On October 16 and 17, 1995 L images were obtained for a selected number of sources using the 58 [FORMULA] 62 pixel InSb SRBC IRAC1 array on the 2.2m telescope. A pixel size of [FORMULA] was chosen resulting in a field of view of [FORMULA]. Initially we intended to get M images as well but as we were barely able to detect a M = 3.3 standard star, no further M images were taken.

Standard chopping and nodding techniques were used: [FORMULA] E-W at a rate of 12 Hz. This has the advantage that an object appears twice in the raw data image: once with positive and once with negative signal. These can then be combined to increase the S/N. The standard star HR 77 (L = 2.792) was observed at several air masses during the two nights.

The observations of the targets and the standard star were constructed in such a way that an object would always appear roughly at the same location of the array. So, instead of constructing a formal flatfield based on the pixel-to-pixel variations a flatfield was determined on a `region-to-region' basis. This flat field was determined by comparing the count rates of the standard star in these regions. Measurements made at six positions across the array varied by up to 20%. When applying the region-to-region flatfield this was reduced to about 3.5% (1 [FORMULA]). Because of the relative large scatter in the count rates no useful extinction correction could be derived. The fit was consistent with zero extinction and no extinction correction was applied. The derived L magnitudes are listed in Table 2; some of the error bars are large.

3.2. Optical spectroscopy

On October 16 and 17, 1996, optical spectroscopy was obtained for a sub-sample of sources using the EFOSC1 instrument on the 3.6m telescope. The objects observed are those that had a clear optical counterpart. In addition, two AGB stars in the LMC were observed at the end of the nights when the SMC was at a high airmass. They are TRM 88 (Reid et al. 1990) and LI-LMC 57 (Schwering & Israel 1989b)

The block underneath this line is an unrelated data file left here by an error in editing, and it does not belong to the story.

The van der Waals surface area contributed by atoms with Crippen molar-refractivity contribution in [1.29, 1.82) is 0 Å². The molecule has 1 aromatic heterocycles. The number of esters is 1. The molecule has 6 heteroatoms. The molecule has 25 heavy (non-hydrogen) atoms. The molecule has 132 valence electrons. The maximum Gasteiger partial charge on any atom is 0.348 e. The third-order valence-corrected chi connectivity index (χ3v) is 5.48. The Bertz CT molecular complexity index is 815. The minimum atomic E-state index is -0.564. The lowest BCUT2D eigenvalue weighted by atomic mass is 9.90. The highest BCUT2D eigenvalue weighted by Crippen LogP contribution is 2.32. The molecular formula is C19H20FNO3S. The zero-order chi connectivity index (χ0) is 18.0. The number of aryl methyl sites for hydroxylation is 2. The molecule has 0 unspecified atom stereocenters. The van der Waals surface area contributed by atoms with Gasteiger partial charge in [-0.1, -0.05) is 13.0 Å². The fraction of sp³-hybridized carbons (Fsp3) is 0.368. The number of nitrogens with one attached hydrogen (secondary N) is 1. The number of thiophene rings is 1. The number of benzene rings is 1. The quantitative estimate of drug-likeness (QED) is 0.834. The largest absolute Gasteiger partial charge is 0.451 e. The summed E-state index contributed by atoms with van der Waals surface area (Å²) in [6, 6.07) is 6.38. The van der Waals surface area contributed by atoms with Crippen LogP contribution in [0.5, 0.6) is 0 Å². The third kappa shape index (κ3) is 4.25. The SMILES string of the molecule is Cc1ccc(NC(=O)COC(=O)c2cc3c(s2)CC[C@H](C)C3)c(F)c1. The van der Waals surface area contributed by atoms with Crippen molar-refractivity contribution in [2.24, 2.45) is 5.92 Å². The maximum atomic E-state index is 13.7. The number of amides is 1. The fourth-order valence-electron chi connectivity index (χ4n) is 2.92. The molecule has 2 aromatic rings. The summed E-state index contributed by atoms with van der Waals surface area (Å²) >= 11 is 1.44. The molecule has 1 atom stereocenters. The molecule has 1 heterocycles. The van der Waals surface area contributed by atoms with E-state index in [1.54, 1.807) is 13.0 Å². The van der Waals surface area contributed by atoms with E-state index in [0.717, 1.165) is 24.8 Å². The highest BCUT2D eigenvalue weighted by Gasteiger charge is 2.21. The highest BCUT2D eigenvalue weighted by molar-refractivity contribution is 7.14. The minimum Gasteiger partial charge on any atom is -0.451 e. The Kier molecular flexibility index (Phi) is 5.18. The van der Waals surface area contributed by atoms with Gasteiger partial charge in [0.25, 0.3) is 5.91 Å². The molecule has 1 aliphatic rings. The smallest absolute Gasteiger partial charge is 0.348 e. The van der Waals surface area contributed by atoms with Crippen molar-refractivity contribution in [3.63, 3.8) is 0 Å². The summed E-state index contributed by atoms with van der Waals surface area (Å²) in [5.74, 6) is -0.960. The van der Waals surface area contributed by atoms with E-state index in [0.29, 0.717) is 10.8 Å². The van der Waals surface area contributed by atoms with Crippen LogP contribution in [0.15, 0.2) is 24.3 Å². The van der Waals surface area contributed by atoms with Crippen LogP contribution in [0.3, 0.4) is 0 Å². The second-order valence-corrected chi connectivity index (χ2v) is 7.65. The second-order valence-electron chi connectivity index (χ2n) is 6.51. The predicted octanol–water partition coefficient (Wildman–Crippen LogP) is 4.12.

Acquisition images in the Gunn z band were obtained and compared to the finding charts. The object was identified and placed in a [FORMULA] slit. Grism `B1000' was used. This results in an useful spectral coverage from 3200 to about 10 000 Å with a dispersion of 25 Å per pixel. Flat fields were obtained by illuminating a screen in the dome. Wavelength calibration was achieved using a He/Ar lamp. As the aim was to obtain spectral types no flux standards were observed. The spectral transmission of the atmosphere plus telescope and detector system was obtained by observing EG 21 and LTT 7379. For comparison the well-known carbon stars Z Psc (spectral type C-N5 C2 4, Barnbaum et al. 1996), TX Psc (C-N5 C2 4+, Barnbaum et al.) and the M3.5 IIIa MK standard HD 1364 (Keenan & McNeil 1989) were observed. Integration times on the targets were between 10 and 45 minutes. The reduction was carried out with MIDAS.

Most of the SMC star and the comparison spectra are shown in Fig. 1. Fig. 2 shows the two LMC stars and the peculiar object S2. S2, S14 and S30 are discussed below. The other cases are straightforward: S9, 10, 18, 20a and 22 are late-type M-giants; S12, 20b and the two LMC AGB stars are carbon stars.

[FIGURE] Fig. 1. The optical spectra of the spectral standards and some SMC objects. To the left the oxygen-rich objects, to the right the carbon-rich objects. Some prominent lines are indicated, including telluric O2 and H2 O.

[FIGURE] Fig. 2. As Fig. 1 for the preculiar object S2, and the LMC stars.

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© European Southern Observatory (ESO) 1998

Online publication: March 10, 1998